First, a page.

…As climate change effects take toll
With the realities of climate change and its effects taking toll on humanity worldwide, young mothers in Chivi South constituency of Masvingo province have not been spared as they face acute food shortages due to unpredictable rains.
Located at the heart of the semi-arid ecological farming region 4 just to the north of Mwenezi district, the area has witnessed persistent droughts resulting in death of cattle while in terms of crop production, the district rarely records good harvests though farmers in the area continuously cultivate crops like groundnuts, round nuts, maize as well as drought tolerant varieties like rapoko, sorghum and millet.
The completion of the country’s biggest water body in Tugwi-Mukosi dam was poised to bring with it some notable changes in as far as weather patterns are concerned but climate change seems to defy the odds as 2022-23 cropping season has and continue to face challenges like moisture stress due to excessive dry spells the district has experience. The ensuing challenges point to challenges like food insecurity which has become a common feature forcing most families to rely on buying maize or mealie meal.
Without any reliable sources of income to sustain their families and any other related agricultural activities like gardening (in times of drought), young mothers face daunting tasks as they seek to provide food on the table for young families.
The first batch of crops planted under climate proof agriculture Pfumvudza suffered at the hands of the searing heat and some maize crops written off.
Young women are left with no option than joining the ‘great trek’ to Runde River to pursue gold panning in the crocodile-infested river which has become a common habitat for most families since the popular devastating 1992 drought.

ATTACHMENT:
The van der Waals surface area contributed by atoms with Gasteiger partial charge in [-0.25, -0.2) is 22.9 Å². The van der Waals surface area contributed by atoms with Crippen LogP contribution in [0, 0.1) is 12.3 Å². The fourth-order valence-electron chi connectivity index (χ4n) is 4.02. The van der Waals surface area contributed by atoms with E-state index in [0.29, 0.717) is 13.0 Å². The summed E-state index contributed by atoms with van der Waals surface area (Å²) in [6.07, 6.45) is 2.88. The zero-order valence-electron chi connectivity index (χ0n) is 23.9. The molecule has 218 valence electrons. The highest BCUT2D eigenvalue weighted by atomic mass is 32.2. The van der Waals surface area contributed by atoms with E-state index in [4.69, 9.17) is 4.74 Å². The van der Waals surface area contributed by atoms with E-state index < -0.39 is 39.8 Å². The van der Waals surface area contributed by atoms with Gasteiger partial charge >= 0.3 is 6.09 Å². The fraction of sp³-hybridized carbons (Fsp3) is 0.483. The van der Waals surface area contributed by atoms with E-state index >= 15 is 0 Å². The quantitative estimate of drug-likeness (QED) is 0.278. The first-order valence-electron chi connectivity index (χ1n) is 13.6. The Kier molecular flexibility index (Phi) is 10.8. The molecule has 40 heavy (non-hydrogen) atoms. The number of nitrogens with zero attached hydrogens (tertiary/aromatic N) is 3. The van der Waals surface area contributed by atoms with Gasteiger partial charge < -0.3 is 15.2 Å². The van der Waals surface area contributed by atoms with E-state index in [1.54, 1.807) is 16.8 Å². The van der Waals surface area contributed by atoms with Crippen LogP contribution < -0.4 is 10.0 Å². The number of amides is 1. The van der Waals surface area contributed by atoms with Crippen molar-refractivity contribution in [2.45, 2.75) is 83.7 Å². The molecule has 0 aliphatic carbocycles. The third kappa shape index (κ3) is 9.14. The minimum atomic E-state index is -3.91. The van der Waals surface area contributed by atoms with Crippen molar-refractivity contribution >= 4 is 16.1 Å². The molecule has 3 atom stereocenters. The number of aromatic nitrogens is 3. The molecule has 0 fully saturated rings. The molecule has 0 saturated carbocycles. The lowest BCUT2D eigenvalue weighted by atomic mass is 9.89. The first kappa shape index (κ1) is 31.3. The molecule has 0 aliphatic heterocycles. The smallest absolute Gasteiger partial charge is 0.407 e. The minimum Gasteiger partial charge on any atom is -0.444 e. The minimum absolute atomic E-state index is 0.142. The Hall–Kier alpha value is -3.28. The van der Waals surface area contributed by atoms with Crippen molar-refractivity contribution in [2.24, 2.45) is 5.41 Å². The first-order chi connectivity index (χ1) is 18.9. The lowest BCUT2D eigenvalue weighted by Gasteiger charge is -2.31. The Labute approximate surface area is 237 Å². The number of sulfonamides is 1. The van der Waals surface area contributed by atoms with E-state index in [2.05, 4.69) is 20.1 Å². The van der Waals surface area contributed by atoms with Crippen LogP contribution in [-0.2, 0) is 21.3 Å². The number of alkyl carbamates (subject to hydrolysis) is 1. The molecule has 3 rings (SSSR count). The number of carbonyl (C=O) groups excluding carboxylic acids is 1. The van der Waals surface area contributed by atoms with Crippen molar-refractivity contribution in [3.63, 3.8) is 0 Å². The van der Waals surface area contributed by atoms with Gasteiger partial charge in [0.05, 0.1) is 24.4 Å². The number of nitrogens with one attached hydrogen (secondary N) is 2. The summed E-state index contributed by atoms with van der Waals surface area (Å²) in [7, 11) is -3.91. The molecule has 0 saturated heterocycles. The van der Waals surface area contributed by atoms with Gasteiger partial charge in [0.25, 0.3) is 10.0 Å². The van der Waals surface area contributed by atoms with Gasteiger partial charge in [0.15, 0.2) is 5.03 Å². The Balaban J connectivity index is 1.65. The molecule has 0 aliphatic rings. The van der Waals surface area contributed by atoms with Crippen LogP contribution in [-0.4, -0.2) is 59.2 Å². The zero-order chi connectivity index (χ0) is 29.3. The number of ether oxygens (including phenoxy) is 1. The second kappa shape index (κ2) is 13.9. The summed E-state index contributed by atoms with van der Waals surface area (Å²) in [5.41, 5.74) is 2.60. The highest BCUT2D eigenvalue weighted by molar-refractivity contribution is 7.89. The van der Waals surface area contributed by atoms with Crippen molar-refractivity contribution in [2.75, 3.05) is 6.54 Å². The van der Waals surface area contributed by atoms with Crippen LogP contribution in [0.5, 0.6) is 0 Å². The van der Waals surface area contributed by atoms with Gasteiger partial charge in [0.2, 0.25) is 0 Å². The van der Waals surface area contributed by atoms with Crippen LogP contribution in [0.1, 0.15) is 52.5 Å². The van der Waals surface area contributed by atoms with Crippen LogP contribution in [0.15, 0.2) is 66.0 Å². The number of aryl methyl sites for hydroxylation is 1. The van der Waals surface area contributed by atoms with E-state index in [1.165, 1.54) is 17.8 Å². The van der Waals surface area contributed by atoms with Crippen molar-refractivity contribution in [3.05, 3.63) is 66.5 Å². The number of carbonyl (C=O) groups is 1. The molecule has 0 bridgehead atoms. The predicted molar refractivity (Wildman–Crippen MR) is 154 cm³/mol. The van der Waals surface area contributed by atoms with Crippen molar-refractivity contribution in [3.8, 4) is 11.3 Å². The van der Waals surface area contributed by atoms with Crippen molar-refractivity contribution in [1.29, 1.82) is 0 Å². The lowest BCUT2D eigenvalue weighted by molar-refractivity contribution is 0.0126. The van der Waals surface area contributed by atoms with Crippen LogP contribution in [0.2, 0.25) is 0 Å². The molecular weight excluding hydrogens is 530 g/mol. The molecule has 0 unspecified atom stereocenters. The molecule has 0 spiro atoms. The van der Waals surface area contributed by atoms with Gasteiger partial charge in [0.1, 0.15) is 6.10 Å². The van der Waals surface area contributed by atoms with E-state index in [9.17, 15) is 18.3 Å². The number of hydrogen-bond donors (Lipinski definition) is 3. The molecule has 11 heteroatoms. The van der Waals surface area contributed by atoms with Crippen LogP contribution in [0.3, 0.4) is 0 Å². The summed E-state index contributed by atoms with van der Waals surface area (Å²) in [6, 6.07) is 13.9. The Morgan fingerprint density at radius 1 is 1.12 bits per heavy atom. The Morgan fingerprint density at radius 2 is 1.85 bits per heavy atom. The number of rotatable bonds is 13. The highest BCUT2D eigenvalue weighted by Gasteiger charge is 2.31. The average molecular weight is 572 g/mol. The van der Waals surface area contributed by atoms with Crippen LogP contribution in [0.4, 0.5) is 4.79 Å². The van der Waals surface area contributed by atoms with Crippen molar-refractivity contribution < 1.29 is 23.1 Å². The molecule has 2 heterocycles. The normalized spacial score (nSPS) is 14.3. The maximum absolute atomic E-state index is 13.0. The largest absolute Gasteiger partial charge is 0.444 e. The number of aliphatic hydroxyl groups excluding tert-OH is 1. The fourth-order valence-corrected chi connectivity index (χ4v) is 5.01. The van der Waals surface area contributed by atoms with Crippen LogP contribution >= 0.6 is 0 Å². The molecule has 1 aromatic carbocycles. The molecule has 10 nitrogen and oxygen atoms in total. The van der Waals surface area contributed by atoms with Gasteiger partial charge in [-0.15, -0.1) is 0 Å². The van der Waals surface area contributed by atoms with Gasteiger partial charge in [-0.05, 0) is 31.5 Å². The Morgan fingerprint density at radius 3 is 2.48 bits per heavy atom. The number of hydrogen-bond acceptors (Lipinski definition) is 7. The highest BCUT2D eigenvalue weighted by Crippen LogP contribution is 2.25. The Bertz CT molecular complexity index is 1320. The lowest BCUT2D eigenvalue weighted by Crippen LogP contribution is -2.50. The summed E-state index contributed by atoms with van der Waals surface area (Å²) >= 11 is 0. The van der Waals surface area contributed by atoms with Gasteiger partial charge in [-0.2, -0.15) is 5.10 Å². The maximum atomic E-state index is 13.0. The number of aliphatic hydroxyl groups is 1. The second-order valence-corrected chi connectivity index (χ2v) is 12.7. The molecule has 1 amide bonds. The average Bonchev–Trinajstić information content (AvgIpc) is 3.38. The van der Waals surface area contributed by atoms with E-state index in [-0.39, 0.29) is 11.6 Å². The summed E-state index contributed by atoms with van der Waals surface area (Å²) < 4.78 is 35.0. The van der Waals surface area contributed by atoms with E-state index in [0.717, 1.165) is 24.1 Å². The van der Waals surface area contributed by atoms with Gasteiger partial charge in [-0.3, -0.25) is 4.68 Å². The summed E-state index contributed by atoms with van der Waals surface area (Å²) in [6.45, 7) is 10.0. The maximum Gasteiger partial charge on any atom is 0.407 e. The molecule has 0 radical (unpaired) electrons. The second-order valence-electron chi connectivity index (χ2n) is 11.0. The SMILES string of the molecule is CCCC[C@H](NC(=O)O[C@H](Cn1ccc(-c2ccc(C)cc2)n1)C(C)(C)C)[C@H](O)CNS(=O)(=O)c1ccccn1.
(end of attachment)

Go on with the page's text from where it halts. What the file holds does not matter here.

“Our crops are almost written off because of the impending drought. The maize crops we planted way back in October are wilting and this year seems not to be that good for us as a community because hunger is knocking at our doors.
“But if we fail to harvest any crop we will have to pack our bags ‘totoinda kwaRunde kuZungura’ (we will go to Runde river for gold panning),” said one young mother.
Unfortunately for these young mothers, the droughts have at times coincided with election periods which have witnessed the politicization of food distribution by the ruling Zanu PF as a way of luring voters. The young mothers are relegated down the societal hierarchy as the older members of society are given first preference at the expense of the former.
Social Welfare food schemes have also eluded this section of the population despite the fact that some of their spouses working in neighbouring South Africa would have long forgotten part of their responsibilities to fend for their families.
“As for us young mothers, we are not even considered when it comes to food distribution even that from government. We have since discovered that such welfare schemes are meant for the elderly members of this community despite the fact that some of them have children well up there and the people who recommend beneficiaries will always consider old people while neglecting young people some of who are in dire need of such help.
“We don’t know how these traditional leaders and councillors recommend people for food aid because we have seen needy members of society being left out of these schemes. Our situation has been worsened by the fact that we will not be able to use our gardens for vegetable production as the dams won’t be able to sustain that,” said another source.